The role of glucocorticoid therapy in severe COVID-19 remains controversial and unproven (2,17,18). Glucocorticoid use in SARS-CoV infection was associated with prolonged viral clearance and increased morbidity and mortality; however, severity of illness and receipt of other therapies confound such results (19,20). In MERS-CoV infection, glucocorticoid use was not associated with a difference in mortality but did delay RNA clearance (21). Similar to SARS-CoV studies, MERS-CoV patients who received glucocorticoids had higher rates of respiratory failure requiring salvage therapy. Due to the equivocal or potentially deleterious findings from prior novel coronavirus outbreaks, many organizations have recommended against the use of glucocorticoids for COVID-19 (2,18). While the data are limited, glucocorticoid use in COVID-19 patients with ARDS was associated with a significant reduction in mortality (8). A recent randomized controlled trial demonstrated early treatment with dexamethasone in traditional ARDS demonstrated a reduction duration of IMV and mortality (22). These data have led others, including the Surviving Sepsis Campaign, to recommend the use of glucocorticoids in COVID-related ARDS (17,23). Methylprednisolone is a familiar agent to physicians with known, manageable side effects and is frequently used in other pulmonary conditions, although the optimal dose, timing, and specific glucocorticoid agent for treatment of COVID-19 is not known. A randomized trial (CoDEX) in Brazil using dexamethasone for COVID-19-associated ARDS is currently enrolling, which will provide additional data in a more robust clinical study (24). While hyperglycemia and bacterial infections were seen in this series, the benefit of glucocorticoid therapy likely outweigh those risks given the published mortality estimates (5–10).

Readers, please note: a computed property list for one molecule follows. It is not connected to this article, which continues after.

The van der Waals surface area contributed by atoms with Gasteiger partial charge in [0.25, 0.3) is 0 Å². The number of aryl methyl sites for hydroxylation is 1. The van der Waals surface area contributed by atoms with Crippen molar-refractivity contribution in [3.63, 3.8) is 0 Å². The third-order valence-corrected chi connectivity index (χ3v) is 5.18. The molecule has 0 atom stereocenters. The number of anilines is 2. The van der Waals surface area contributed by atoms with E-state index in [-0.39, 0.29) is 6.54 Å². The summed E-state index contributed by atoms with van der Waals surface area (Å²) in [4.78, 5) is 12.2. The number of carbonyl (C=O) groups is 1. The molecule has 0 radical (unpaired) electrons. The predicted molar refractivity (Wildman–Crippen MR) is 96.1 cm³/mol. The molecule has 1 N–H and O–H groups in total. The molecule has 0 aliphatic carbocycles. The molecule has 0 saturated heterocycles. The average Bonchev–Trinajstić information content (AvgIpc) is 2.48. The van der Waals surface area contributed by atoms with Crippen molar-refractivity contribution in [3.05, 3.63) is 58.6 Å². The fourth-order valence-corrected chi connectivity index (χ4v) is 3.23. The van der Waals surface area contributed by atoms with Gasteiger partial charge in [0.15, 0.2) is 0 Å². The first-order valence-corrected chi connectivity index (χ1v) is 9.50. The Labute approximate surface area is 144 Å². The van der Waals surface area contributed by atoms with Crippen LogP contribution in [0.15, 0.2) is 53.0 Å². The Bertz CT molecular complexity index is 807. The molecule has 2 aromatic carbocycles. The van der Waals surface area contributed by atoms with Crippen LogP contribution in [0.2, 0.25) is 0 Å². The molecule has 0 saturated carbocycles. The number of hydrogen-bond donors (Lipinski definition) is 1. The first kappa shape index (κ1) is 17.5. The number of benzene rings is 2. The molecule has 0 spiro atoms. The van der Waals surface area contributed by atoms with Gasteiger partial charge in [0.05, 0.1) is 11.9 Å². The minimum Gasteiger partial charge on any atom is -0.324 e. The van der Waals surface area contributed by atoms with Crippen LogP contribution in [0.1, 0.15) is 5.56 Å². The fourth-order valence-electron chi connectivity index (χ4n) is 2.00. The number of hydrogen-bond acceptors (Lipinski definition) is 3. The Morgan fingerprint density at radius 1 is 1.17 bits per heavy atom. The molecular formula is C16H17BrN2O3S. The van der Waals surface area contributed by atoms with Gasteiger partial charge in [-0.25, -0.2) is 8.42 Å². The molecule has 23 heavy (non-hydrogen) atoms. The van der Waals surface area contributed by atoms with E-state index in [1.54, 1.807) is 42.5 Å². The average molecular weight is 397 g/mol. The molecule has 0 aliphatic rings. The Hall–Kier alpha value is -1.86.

Tocilizumab is an interleukin-6 (IL-6) receptor antagonist that should reduce the cytokine release syndrome seen in severe COVID-19 (12,13,25). Elevations in serum IL-6 levels, along with other proinflammatory cytokines, may be responsible for a maladaptive immune response, leading to progressive respiratory failure and pulmonary intravascular coagulopathy and microthrombi (13). All of our patients were treated with tocilizumab in combination with methylprednisolone, so it is unknown if the pharmacological action of the agent is complementary, duplicative, or additive with glucocorticoids or if monotherapy with just an IL-6 receptor antagonist is beneficial. Theoretically, glucocorticoids should suppress IL-6 production in addition to other proinflammatory mediators (13). Thus, in areas without access to tocilizumab or a similar IL-6 inhibitor agent, preference should likely be given to glucocorticoid use.

In conclusion, the early use of methylprednisolone and tocilizumab in COVID-related ARDS, in addition to optimal mechanical ventilation using high initial PEEP of 14 cm H2o and plateau pressure of 29 cm H2 o, appears to be one viable treatment to curb the mortality seen in severe disease. We await larger studies, including the currently enrolling CoDEX trial, to contextualize these encouraging observations.

ACKNOWLEDGMENTS

The authors wish to acknowledge the contributions of other physician team members, including Drs. Brad Raper, Shane Alexander, Jade Le, and Sigy Chathanatt, along with medical residents Drs. Rakushumimarika Harada and S. Arslan Abbas. We especially wish to recognize the hard work and dedication of our nursing and respiratory therapy staffs, without whom we would not have experienced such success.

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Keywords:

artificial respiration; coronavirus disease 2019; cytokine release syndrome; glucocorticoids; respiratory distress syndrome; viral pneumonia

Copyright © 2020 The Authors. Published by Wolters Kluwer Health, Inc. on behalf of the Society of Critical Care Medicine.